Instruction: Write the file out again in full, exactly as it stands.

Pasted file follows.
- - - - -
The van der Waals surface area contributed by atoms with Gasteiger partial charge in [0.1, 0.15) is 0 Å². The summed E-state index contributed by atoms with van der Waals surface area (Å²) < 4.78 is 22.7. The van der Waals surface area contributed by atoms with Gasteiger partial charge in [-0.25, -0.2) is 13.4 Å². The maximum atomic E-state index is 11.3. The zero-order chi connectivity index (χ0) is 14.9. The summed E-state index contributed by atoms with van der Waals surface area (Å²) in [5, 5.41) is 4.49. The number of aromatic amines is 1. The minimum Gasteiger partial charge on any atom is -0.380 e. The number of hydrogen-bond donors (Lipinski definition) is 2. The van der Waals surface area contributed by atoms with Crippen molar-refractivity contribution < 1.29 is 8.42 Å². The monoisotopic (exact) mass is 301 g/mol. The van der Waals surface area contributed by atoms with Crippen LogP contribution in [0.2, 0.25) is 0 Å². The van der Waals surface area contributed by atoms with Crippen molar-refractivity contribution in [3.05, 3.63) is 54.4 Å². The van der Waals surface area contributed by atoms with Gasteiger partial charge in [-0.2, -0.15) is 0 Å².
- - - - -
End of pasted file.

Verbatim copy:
The van der Waals surface area contributed by atoms with Gasteiger partial charge in [0.1, 0.15) is 0 Å². The summed E-state index contributed by atoms with van der Waals surface area (Å²) < 4.78 is 22.7. The van der Waals surface area contributed by atoms with Gasteiger partial charge in [-0.25, -0.2) is 13.4 Å². The maximum atomic E-state index is 11.3. The zero-order chi connectivity index (χ0) is 14.9. The summed E-state index contributed by atoms with van der Waals surface area (Å²) in [5, 5.41) is 4.49. The number of aromatic amines is 1. The minimum Gasteiger partial charge on any atom is -0.380 e. The number of hydrogen-bond donors (Lipinski definition) is 2. The van der Waals surface area contributed by atoms with Crippen molar-refractivity contribution < 1.29 is 8.42 Å². The monoisotopic (exact) mass is 301 g/mol. The van der Waals surface area contributed by atoms with Crippen LogP contribution in [0.2, 0.25) is 0 Å². The van der Waals surface area contributed by atoms with Crippen molar-refractivity contribution in [3.05, 3.63) is 54.4 Å². The van der Waals surface area contributed by atoms with Gasteiger partial charge in [-0.2, -0.15) is 0 Å².